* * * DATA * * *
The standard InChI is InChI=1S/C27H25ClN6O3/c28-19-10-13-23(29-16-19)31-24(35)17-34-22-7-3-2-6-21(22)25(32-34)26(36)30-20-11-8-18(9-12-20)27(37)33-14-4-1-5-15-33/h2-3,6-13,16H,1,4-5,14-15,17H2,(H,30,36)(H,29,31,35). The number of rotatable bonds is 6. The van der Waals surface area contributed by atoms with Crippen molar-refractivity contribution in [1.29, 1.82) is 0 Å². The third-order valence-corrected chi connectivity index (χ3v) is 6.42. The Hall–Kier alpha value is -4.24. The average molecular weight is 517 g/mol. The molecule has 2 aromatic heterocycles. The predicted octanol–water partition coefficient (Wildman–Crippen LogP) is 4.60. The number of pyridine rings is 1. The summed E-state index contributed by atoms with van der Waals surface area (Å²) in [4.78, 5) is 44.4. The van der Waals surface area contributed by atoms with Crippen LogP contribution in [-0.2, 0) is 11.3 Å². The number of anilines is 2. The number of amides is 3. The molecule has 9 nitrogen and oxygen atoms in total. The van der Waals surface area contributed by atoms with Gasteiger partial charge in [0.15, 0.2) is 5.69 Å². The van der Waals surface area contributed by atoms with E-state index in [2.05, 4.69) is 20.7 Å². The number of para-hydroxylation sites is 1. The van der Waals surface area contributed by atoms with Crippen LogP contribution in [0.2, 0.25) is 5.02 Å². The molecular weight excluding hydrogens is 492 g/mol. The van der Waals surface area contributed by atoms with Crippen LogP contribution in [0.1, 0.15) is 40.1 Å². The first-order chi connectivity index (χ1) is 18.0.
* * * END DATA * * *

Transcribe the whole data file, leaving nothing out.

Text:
The standard InChI is InChI=1S/C27H25ClN6O3/c28-19-10-13-23(29-16-19)31-24(35)17-34-22-7-3-2-6-21(22)25(32-34)26(36)30-20-11-8-18(9-12-20)27(37)33-14-4-1-5-15-33/h2-3,6-13,16H,1,4-5,14-15,17H2,(H,30,36)(H,29,31,35). The number of rotatable bonds is 6. The van der Waals surface area contributed by atoms with Crippen molar-refractivity contribution in [1.29, 1.82) is 0 Å². The third-order valence-corrected chi connectivity index (χ3v) is 6.42. The Hall–Kier alpha value is -4.24. The average molecular weight is 517 g/mol. The molecule has 2 aromatic heterocycles. The predicted octanol–water partition coefficient (Wildman–Crippen LogP) is 4.60. The number of pyridine rings is 1. The summed E-state index contributed by atoms with van der Waals surface area (Å²) in [4.78, 5) is 44.4. The van der Waals surface area contributed by atoms with Crippen LogP contribution in [-0.2, 0) is 11.3 Å². The number of anilines is 2. The number of amides is 3. The molecule has 9 nitrogen and oxygen atoms in total. The van der Waals surface area contributed by atoms with Gasteiger partial charge in [0.15, 0.2) is 5.69 Å². The van der Waals surface area contributed by atoms with E-state index in [2.05, 4.69) is 20.7 Å². The number of para-hydroxylation sites is 1. The van der Waals surface area contributed by atoms with Crippen LogP contribution in [0.2, 0.25) is 5.02 Å². The molecular weight excluding hydrogens is 492 g/mol. The van der Waals surface area contributed by atoms with Crippen LogP contribution in [0.1, 0.15) is 40.1 Å². The first-order chi connectivity index (χ1) is 18.0.